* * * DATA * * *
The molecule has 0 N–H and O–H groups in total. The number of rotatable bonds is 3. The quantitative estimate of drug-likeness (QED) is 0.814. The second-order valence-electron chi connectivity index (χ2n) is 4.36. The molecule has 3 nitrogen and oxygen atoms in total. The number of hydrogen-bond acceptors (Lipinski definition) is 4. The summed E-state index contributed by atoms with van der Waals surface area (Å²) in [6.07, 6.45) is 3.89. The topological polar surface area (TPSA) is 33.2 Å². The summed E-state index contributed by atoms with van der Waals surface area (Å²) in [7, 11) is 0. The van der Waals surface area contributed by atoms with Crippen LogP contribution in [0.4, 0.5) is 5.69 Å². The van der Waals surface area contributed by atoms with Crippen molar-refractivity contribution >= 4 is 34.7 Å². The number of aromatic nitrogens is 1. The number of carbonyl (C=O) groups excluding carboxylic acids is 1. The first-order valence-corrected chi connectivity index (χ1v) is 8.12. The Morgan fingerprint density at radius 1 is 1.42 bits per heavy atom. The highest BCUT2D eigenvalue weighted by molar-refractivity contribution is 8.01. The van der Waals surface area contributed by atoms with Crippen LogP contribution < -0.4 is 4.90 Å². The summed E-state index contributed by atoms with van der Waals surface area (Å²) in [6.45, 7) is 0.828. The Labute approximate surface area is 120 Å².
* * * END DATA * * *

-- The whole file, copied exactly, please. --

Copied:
The molecule has 0 N–H and O–H groups in total. The number of rotatable bonds is 3. The quantitative estimate of drug-likeness (QED) is 0.814. The second-order valence-electron chi connectivity index (χ2n) is 4.36. The molecule has 3 nitrogen and oxygen atoms in total. The number of hydrogen-bond acceptors (Lipinski definition) is 4. The summed E-state index contributed by atoms with van der Waals surface area (Å²) in [6.07, 6.45) is 3.89. The topological polar surface area (TPSA) is 33.2 Å². The summed E-state index contributed by atoms with van der Waals surface area (Å²) in [7, 11) is 0. The van der Waals surface area contributed by atoms with Crippen LogP contribution in [0.4, 0.5) is 5.69 Å². The van der Waals surface area contributed by atoms with Crippen molar-refractivity contribution >= 4 is 34.7 Å². The number of aromatic nitrogens is 1. The number of carbonyl (C=O) groups excluding carboxylic acids is 1. The first-order valence-corrected chi connectivity index (χ1v) is 8.12. The Morgan fingerprint density at radius 1 is 1.42 bits per heavy atom. The highest BCUT2D eigenvalue weighted by molar-refractivity contribution is 8.01. The van der Waals surface area contributed by atoms with Crippen LogP contribution < -0.4 is 4.90 Å². The summed E-state index contributed by atoms with van der Waals surface area (Å²) in [6.45, 7) is 0.828. The Labute approximate surface area is 120 Å².